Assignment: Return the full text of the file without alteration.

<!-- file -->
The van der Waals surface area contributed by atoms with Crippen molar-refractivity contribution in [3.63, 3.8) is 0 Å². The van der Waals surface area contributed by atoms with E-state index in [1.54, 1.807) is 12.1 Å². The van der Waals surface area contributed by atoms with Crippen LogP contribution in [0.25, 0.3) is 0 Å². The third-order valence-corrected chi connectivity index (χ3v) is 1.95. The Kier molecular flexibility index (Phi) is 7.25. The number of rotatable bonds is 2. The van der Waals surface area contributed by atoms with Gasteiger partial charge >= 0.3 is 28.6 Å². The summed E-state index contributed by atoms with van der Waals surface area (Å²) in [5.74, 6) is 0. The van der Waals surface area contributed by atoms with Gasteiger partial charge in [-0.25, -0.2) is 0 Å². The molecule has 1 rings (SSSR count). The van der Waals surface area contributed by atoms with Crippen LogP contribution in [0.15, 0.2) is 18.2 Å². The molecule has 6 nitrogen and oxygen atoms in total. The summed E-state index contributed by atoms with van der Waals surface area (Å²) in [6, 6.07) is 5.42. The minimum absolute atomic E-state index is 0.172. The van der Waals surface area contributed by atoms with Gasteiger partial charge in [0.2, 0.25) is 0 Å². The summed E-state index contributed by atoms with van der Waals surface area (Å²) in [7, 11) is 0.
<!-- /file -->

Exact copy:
The van der Waals surface area contributed by atoms with Crippen molar-refractivity contribution in [3.63, 3.8) is 0 Å². The van der Waals surface area contributed by atoms with E-state index in [1.54, 1.807) is 12.1 Å². The van der Waals surface area contributed by atoms with Crippen LogP contribution in [0.25, 0.3) is 0 Å². The third-order valence-corrected chi connectivity index (χ3v) is 1.95. The Kier molecular flexibility index (Phi) is 7.25. The number of rotatable bonds is 2. The van der Waals surface area contributed by atoms with Gasteiger partial charge >= 0.3 is 28.6 Å². The summed E-state index contributed by atoms with van der Waals surface area (Å²) in [5.74, 6) is 0. The van der Waals surface area contributed by atoms with Gasteiger partial charge in [-0.25, -0.2) is 0 Å². The molecule has 1 rings (SSSR count). The van der Waals surface area contributed by atoms with Crippen LogP contribution in [0.15, 0.2) is 18.2 Å². The molecule has 6 nitrogen and oxygen atoms in total. The summed E-state index contributed by atoms with van der Waals surface area (Å²) in [6, 6.07) is 5.42. The minimum absolute atomic E-state index is 0.172. The van der Waals surface area contributed by atoms with Gasteiger partial charge in [0.2, 0.25) is 0 Å². The summed E-state index contributed by atoms with van der Waals surface area (Å²) in [7, 11) is 0.